--> except those from expenses or distributions to owners.
                   [SFAC No. 6., Para. 83]

     Essential characteristics of losses
          Decreases in equity from transactions or events
          Except those that result from expenses or distributions to owners.
 
Net Income and Owner's Equity
       Assets = Liabilities + Equity
       Assets = Liabilities + Equity + Revenues - Expenses
       Assets = Liabilities + Equity + Revenues - Expenses + Gains - Losses
             
       Ending Assets = Ending Liabilities + Ending Owner's Equity
       Ending Owner's Equity 
             = Beginning Owner's Equity + Investment by Owner + Net Income

       Net Income = Revenues - Expenses + Gains - Losses
  
       Ending Owner's Equity 
             = Beginning Owner's Equity + Investment by Owner 
                + Revenues - Expenses + Gains - Losses


       Ending Assets 
            = Ending Liabilities + Ending Owner's Equity
            = Ending Liabilities + Beginning Owner's Equity 
               + Investment by Owner + Net Income

            = Ending Liabilities + Beginning Owner's Equity 
               + Investment by Owner + Revenues - Expenses + Gains - Losses

       If Investment by Owner = 0, Gains = 0,  Losses = 0,  then

       Ending Assets = Ending Liabilities + Beginning Owner's Equity 
                               + Revenues - Expenses

       Ending Assets = Ending Liabilities + Ending Owner's Equity

       Assets = Liabilities + Owner's Equity 
   


50 Questions on
   Accounting Journal Entries
   2012 Edition for iPhone and iPad
Create your own eBooks
   from iPhone and iPad
   (for iBooks and Kindle)




  
   Assets are reported on the balance sheet.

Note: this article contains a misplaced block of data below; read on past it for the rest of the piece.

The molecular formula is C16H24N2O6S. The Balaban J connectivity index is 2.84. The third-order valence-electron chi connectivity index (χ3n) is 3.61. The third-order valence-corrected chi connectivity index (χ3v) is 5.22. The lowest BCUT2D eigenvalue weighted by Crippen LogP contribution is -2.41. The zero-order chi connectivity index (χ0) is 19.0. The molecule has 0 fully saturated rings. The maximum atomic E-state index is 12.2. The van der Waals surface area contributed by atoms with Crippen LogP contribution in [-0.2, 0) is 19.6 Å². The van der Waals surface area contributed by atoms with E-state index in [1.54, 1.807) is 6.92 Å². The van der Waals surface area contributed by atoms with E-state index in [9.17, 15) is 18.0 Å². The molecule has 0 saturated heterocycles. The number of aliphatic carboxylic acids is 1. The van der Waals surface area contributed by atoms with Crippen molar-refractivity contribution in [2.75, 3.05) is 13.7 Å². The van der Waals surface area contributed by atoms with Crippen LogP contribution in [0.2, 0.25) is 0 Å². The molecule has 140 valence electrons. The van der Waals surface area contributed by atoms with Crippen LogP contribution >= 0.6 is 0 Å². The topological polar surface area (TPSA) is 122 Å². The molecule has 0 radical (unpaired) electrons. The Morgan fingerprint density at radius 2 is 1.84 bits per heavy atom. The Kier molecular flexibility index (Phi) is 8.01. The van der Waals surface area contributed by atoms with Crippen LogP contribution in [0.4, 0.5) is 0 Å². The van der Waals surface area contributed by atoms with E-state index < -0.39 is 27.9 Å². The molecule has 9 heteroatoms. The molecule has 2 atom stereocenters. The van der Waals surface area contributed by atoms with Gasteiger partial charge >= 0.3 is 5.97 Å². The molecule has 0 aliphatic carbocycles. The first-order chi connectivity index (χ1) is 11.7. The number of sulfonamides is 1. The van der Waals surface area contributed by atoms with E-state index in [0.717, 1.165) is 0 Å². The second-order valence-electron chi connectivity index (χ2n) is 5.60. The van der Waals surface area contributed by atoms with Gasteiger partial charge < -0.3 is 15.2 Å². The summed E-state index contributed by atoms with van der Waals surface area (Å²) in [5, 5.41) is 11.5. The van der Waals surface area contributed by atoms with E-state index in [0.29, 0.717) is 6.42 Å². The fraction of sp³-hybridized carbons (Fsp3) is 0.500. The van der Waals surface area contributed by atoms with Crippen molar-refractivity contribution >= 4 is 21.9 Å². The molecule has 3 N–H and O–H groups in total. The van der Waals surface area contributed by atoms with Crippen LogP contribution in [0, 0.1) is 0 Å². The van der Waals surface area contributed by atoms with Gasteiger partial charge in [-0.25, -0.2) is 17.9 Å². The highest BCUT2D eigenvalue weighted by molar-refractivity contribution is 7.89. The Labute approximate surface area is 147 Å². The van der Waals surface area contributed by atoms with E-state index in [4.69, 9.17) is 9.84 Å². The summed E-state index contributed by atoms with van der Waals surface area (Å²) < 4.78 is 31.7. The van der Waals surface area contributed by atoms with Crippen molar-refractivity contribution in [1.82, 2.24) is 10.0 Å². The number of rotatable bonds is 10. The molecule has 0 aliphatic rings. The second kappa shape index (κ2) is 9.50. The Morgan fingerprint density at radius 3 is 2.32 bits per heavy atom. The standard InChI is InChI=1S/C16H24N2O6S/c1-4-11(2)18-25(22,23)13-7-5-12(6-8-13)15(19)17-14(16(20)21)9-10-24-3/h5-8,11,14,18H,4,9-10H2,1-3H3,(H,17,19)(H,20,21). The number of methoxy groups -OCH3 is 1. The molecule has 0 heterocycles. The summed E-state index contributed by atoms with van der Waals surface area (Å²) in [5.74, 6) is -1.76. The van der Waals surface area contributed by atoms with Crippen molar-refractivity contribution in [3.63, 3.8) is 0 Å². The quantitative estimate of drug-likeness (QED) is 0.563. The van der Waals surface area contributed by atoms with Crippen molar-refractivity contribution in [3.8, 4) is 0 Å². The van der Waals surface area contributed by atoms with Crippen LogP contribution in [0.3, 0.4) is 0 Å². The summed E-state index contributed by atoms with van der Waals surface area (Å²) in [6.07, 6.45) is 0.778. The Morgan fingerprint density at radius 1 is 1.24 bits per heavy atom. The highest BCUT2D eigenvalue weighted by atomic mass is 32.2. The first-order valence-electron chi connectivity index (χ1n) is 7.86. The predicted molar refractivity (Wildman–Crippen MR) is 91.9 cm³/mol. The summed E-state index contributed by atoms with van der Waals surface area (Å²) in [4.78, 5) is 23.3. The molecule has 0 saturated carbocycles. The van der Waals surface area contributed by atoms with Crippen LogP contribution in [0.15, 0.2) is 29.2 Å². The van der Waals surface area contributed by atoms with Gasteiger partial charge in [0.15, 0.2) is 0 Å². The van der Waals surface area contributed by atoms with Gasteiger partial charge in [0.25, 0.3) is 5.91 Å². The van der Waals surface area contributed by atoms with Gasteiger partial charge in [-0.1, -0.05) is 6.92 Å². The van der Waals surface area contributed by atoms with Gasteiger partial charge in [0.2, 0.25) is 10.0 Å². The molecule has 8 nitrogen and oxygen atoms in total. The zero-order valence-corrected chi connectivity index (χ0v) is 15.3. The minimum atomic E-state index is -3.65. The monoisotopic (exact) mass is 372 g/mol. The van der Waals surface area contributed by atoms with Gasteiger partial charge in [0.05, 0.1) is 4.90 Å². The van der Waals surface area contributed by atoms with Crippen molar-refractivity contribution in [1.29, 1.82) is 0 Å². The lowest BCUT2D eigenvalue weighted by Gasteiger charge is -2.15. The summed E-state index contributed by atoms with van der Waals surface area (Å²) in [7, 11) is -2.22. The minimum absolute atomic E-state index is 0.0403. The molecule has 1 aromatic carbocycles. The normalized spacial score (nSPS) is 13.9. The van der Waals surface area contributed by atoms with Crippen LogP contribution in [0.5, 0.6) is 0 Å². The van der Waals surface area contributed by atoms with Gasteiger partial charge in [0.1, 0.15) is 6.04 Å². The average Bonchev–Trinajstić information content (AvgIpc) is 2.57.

Asset accounts have normal balances on the debit side.
   Increase in assets is reported on the debit side of a journal entry.
   Decrease in assets is reported on the credit side of a journal entry.
   
   Liabilities are reported on the balance sheet.
   Liability accounts have normal balances on the credit side.
   Increase in liabilities is reported on the credit side of a journal entry.
   Decrease in liabilities is reported on the debit side of a journal entry.
   
   Owner's Equity is reported on the balance sheet.
   Owner's equity accounts have normal balances on the credit side.
   Increase in owner's equity is reported on the credit side of a journal entry.
   Decrease in owner's equity is reported on the debit side of a journal entry.
   
   Revenues are reported on the income statement.
   Revenue accounts have normal balances on the credit side.
   Increase in revenues is reported on the credit side of a journal entry.
   Decrease in revenues is reported on the debit side of a journal entry.
   
   Expenses are reported on the income statement.
   Expense accounts have normal balances on the debit side.
   Increase in expenses is reported on the debit side of a journal entry.
   Decrease in expenses is reported on the credit side of a journal entry.
   
   Gains are reported on the income statement.
   Gain accounts have normal balances on the credit side.
   Increase in gains is reported on the credit side of a journal entry.
   Decrease in gains is reported on the debit side of a journal entry.
   
   Losses are reported on the income statement.
   Loss accounts have normal balances on the debit side.
   Increase in losses is reported on the debit side of a journal entry.
   Decrease in losses is reported on the credit side of a journal entry.
   
   Sample Balance Sheet
   Sample Income Statement
   Sample Statement of Cash Flows
   







 
U.S. GAAP Codification
International Financial Reporting Standards (IFRS)
 
Accounting Topics
Inventory Valuation Methods
Depreciation Methods
Revenue Recognition Principle
Accrual Basis vs. Cash Basis Accounting
Basics of Journal Entries
Ratios for Financial Statement Analysis
Overview of Financial Statements









Copyright AccountingStudy.com.TM  All Rights Reserved.